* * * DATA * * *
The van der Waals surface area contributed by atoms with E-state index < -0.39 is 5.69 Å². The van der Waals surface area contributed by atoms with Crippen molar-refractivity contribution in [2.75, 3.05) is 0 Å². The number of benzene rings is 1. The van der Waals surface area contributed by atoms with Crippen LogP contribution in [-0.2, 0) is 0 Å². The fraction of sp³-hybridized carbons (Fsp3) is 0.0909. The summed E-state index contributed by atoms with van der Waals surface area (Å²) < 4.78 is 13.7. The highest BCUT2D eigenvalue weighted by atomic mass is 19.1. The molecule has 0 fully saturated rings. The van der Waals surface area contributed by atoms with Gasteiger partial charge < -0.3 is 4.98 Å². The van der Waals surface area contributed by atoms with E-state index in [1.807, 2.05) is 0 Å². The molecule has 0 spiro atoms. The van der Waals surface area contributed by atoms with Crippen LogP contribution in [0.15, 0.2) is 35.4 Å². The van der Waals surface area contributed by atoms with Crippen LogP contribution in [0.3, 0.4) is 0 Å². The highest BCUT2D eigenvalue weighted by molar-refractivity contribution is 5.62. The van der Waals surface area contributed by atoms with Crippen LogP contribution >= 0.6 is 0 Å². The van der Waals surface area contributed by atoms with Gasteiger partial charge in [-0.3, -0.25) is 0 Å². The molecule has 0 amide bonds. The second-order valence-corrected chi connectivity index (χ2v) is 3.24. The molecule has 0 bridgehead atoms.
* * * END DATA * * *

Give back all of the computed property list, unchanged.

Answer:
The van der Waals surface area contributed by atoms with E-state index < -0.39 is 5.69 Å². The van der Waals surface area contributed by atoms with Crippen molar-refractivity contribution in [2.75, 3.05) is 0 Å². The number of benzene rings is 1. The van der Waals surface area contributed by atoms with Crippen LogP contribution in [-0.2, 0) is 0 Å². The fraction of sp³-hybridized carbons (Fsp3) is 0.0909. The summed E-state index contributed by atoms with van der Waals surface area (Å²) < 4.78 is 13.7. The highest BCUT2D eigenvalue weighted by atomic mass is 19.1. The molecule has 0 fully saturated rings. The van der Waals surface area contributed by atoms with Gasteiger partial charge < -0.3 is 4.98 Å². The van der Waals surface area contributed by atoms with E-state index in [1.807, 2.05) is 0 Å². The molecule has 0 spiro atoms. The van der Waals surface area contributed by atoms with Crippen LogP contribution in [0.15, 0.2) is 35.4 Å². The van der Waals surface area contributed by atoms with Crippen LogP contribution in [0.3, 0.4) is 0 Å². The highest BCUT2D eigenvalue weighted by molar-refractivity contribution is 5.62. The van der Waals surface area contributed by atoms with Crippen LogP contribution >= 0.6 is 0 Å². The van der Waals surface area contributed by atoms with Gasteiger partial charge in [-0.3, -0.25) is 0 Å². The molecule has 0 amide bonds. The second-order valence-corrected chi connectivity index (χ2v) is 3.24. The molecule has 0 bridgehead atoms.